For a long time I had no news at all. I’m still learning what happened in parts of 2012 and 2013. For the last year I could listen to the BBC on a beat-up shortwave. Sometimes I heard friends of mine — authors from the U.S. or correspondents from Berlin. That was both good and bad. I liked to hear their voices, but it was maddening not to talk to them.

Europe and the U.S. are both richer and more frivolous than before I left. Or so it seems. When I landed in Berlin I had just shaved my beard — it was a huge relief to have a naked chin — but there was a surprising number of hipsters in my neighborhood wearing beards. To me they looked like hostages.

I’ve also noticed a massive technological drive in my generation — I’m 46 — to solve problems we don’t necessarily have. The craze for self-driving cars makes no sense to me at all.

You learned that your captors spent about $2 million kidnapping and holding you. That seems like a lot to me in Somalia; what did they spend it on?


Has the experience changed you professionally? Are you less likely to work in certain countries, or are you just more cautious?

More cautious, possibly. But it wasn’t thrill-seeking that sent me to Somalia. I became very interested in a pirate trial in Hamburg, and I took a considered risk that belonged to a larger project. I might approach another book the same way. But if if I went back to Somalia I think my mother would kill me.

How did your guards become pirates?

They had clan relationships to the gang. The bosses are paranoid about spies, so only trusted outsiders would join. Those relationships are normally clan-based. For me it was normal to meet the cousin, son or brother of a boss or another guard.

Several of my guards said they were related to K’Naan. I don’t know if that’s true. But he is a Sa’ad.

What would be the most effective policy action to discourage Somali piracy?

The most direct policy so far has been hiring armed guards for cargo ships. That practice didn’t lead to an arms race on the Indian Ocean, which some people feared back in 2009. Armed guards on a cargo ship can scatter attacking skiffs with gunfire, and those guns have made the pirate business model off Somalia too risky and expensive. The gangs are still intact, and they catch the odd reckless fishing boat; but as a rule they seem to be doing other things.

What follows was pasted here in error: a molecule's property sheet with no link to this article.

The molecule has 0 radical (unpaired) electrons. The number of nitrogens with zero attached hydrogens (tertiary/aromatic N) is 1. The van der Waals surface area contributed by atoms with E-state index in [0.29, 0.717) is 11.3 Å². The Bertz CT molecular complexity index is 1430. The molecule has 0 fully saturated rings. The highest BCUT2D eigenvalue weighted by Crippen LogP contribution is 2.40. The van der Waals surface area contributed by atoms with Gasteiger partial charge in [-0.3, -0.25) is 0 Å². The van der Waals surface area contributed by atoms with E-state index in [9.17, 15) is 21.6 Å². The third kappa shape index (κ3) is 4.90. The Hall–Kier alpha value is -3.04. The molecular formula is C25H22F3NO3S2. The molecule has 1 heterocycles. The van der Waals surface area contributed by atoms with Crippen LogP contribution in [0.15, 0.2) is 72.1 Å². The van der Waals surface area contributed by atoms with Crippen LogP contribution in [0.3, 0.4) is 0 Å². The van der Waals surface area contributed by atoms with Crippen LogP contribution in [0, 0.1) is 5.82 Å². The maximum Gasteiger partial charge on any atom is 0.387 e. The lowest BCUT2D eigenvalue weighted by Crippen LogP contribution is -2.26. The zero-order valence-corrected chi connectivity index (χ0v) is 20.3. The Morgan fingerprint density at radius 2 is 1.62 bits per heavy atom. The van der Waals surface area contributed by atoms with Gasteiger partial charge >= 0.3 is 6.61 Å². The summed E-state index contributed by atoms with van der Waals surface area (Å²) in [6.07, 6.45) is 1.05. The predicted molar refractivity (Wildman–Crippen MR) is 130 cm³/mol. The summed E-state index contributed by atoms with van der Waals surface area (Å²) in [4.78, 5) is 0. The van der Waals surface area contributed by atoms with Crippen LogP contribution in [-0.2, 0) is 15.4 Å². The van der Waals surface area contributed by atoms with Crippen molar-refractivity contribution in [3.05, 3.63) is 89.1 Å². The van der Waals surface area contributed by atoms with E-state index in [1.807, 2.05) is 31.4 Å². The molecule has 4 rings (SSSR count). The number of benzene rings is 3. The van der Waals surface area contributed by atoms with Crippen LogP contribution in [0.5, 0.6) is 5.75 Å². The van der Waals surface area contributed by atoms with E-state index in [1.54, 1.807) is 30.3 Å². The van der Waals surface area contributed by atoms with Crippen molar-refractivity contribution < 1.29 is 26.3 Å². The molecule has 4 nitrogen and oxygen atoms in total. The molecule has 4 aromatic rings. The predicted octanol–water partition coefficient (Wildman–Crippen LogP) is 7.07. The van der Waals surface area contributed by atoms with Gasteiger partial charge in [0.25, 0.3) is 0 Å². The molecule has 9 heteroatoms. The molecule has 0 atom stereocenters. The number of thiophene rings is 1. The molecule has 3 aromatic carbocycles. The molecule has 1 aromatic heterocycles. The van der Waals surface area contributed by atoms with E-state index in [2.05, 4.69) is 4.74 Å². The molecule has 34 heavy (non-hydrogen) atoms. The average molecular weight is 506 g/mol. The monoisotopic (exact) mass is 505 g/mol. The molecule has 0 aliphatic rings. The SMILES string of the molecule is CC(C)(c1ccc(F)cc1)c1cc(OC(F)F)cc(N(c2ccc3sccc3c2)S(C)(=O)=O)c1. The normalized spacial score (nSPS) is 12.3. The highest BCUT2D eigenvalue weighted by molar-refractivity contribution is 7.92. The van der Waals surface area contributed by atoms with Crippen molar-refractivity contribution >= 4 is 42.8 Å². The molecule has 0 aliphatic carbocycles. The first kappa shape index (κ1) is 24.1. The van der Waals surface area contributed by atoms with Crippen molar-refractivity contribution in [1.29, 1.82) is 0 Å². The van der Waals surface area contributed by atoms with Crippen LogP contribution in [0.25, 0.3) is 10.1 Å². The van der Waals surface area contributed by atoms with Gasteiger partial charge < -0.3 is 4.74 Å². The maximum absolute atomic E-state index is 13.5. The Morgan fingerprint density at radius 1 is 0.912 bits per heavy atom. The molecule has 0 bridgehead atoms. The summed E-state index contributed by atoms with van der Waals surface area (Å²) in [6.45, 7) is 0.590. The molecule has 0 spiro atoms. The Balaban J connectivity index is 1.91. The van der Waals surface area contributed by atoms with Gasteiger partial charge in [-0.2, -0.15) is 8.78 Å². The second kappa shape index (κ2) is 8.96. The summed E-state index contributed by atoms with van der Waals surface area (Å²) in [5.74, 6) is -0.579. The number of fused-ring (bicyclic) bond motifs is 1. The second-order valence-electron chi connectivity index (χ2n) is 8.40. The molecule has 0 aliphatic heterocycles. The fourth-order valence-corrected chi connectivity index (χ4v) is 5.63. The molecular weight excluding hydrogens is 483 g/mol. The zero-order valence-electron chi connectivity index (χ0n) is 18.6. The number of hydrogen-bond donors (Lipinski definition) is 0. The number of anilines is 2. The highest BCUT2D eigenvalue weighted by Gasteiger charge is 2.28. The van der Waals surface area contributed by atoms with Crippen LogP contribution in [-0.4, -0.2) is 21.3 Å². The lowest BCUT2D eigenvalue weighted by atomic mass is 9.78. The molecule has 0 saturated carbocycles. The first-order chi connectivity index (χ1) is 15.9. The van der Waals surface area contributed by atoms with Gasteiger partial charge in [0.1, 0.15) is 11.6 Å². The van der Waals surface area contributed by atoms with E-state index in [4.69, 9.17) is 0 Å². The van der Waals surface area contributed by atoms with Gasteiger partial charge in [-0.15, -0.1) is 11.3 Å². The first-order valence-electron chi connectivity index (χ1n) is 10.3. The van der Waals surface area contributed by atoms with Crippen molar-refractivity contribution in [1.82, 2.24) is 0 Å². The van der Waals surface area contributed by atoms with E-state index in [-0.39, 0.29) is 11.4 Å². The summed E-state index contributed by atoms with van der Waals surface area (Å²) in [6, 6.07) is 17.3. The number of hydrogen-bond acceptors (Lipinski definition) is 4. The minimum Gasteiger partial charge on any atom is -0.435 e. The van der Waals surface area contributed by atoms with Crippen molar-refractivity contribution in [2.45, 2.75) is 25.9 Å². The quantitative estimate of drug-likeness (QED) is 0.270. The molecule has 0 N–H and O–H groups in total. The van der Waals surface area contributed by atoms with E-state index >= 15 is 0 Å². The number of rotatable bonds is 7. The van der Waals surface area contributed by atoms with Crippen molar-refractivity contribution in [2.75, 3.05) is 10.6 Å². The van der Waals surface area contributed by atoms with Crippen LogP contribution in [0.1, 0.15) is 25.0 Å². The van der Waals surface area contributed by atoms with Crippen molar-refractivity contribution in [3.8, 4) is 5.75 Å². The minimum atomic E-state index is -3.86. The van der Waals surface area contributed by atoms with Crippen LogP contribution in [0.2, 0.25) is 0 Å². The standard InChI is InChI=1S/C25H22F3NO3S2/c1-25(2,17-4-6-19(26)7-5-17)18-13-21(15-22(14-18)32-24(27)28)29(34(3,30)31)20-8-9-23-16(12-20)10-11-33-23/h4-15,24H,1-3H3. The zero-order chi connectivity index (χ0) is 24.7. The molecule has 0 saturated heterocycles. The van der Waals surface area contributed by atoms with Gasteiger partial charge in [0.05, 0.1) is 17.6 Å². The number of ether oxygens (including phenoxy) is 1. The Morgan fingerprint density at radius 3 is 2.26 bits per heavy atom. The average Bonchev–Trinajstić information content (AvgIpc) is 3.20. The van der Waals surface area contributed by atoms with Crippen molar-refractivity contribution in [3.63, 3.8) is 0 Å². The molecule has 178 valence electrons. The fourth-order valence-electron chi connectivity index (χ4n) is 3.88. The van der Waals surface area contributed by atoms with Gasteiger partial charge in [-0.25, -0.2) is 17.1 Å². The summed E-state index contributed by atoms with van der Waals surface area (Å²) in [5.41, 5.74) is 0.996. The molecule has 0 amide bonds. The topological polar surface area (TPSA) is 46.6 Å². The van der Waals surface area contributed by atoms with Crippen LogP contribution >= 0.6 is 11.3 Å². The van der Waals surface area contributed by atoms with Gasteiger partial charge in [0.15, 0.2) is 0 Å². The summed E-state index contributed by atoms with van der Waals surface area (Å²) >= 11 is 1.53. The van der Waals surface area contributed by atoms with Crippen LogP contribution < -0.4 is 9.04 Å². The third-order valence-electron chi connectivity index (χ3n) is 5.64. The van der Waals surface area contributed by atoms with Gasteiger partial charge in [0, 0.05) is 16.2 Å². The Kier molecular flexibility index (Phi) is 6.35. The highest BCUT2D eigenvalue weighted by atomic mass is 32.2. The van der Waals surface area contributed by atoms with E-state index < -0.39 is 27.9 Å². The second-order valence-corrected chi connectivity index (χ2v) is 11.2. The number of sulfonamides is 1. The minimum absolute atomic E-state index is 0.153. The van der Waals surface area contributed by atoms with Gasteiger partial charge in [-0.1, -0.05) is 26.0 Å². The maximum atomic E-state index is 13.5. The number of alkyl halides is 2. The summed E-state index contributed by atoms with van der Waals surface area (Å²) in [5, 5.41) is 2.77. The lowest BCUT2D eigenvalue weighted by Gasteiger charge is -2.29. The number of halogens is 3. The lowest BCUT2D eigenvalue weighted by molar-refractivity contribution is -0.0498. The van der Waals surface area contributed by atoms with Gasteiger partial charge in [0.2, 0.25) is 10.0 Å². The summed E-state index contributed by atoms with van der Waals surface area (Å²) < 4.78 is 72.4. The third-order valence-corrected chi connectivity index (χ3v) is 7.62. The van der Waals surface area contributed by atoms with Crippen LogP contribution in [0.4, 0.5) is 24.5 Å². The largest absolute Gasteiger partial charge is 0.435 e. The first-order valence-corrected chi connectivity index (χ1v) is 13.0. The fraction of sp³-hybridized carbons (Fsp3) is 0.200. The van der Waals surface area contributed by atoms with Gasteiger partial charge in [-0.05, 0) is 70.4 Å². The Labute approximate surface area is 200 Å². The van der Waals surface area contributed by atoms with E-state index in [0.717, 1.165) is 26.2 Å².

Weapons smuggling is big business for the same gangs in Somalia, and so is people trafficking. Remember a lot of the Africans floating to Europe across the Mediterranean are Somali. They have to reach Libya somehow. Some pirate gangs may be taking a fee for overland transit. Finding evidence is difficult; but when Somali migrants moved to Yemen it was pirate outfits that ferried them across the Gulf of Oman. They used the same skiffs. (Now Yemen is a mess, so the Somalis are moving back.)

Of course there are deeper issues — Somali men become pirates because they’re poor and addicted to khat. A khat addiction costs $10-$20 a day, which is an impossible sum in that part of the world. If you want to solve the nation’s economic problems I would suggest two drastic measures: Stop the khat flights from Kenya and Ethiopia, and let the women have more money and power. That’s what Christopher Hitchens recognized as a near-universal formula for easing poverty — giving money and birth control to women. At the moment it won’t happen. But it would help. The women in Somalia struck me as quite sensible and sane, very different from the pirates I met.

Ben Wolford
Ben Wolford is editor of Latterly. His reporting has appeared in The New York Times, Newsweek, The Christian Science Monitor and elsewhere.